UBC Faculty Research and Publications

Direct Synthesis of Oxynitride Nanowires through Atmospheric Pressure Chemical Vapor Deposition Adeli, Babak; Taghipour, Fariborz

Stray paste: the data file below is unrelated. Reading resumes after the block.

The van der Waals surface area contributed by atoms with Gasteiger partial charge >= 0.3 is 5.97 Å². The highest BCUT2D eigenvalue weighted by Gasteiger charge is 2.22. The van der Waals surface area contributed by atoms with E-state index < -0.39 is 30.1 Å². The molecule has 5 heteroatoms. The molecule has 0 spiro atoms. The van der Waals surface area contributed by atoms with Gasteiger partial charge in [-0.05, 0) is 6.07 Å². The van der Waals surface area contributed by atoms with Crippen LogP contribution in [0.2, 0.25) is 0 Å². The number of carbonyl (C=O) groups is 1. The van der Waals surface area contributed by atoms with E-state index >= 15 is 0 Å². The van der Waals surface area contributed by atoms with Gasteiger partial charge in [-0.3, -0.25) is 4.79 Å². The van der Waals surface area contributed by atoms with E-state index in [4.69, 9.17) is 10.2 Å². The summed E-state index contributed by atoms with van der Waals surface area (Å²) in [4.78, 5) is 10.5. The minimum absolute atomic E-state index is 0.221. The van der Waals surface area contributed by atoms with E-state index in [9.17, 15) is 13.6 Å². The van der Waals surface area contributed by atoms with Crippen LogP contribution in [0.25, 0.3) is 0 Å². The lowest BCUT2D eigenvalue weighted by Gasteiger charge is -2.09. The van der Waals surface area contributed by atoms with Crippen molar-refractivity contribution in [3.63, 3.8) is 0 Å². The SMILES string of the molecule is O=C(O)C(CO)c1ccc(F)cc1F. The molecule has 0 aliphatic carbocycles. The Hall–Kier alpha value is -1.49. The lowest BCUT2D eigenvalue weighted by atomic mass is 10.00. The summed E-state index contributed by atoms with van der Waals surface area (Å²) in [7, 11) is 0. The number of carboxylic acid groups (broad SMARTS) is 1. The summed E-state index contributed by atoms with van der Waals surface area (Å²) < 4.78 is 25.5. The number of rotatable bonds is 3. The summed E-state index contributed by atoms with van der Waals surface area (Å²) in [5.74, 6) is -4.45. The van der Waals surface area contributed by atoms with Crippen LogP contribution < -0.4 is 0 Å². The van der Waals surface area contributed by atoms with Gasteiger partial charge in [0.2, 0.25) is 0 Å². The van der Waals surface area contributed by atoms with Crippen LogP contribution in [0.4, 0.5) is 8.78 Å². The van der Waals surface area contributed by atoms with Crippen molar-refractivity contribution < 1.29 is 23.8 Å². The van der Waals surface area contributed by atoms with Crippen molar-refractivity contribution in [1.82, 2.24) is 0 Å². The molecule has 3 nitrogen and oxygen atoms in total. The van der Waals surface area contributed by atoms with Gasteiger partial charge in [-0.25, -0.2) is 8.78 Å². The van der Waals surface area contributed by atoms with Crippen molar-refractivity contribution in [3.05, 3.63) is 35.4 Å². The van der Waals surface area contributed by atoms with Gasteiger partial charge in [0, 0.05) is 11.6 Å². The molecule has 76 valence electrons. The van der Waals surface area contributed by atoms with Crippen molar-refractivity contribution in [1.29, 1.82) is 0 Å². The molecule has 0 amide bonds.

Binary and ternary oxynitride solid alloys were studied extensively in the past decade due to their wide spectrum of applications, as well as their peculiar characteristics when compared to their bulk counterparts. Direct bottom-up synthesis of one-dimensional oxynitrides through solution-based routes cannot be realized because nitridation strategies are limited to high-temperature solid-state ammonolysis. Further, the facile fabrication of oxynitride thin films through vapor phase strategies has remained extremely challenging due to the low vapor pressure of gaseous building blocks at atmospheric pressure. Here, we present a direct and scalable catalytic vapor–liquid–solid epitaxy (VLSE) route for the fabrication of oxynitride solid solution nanowires from their oxide precursors through enhancing the local mass transfer flux of vapor deposition. For the model oxynitride material, we investigated the fabrication of gallium nitride and zinc oxide oxynitride solid solution (GaN:ZnO) thin film. GaN:ZnO nanowires were synthesized directly at atmospheric pressure, unlike the methods reported in the literature, which involved multiple-step processing and/or vacuum operating conditions. Moreover, the dimensions (i.e., diameters and length) of the synthesized nanowires were tailored within a wide range.

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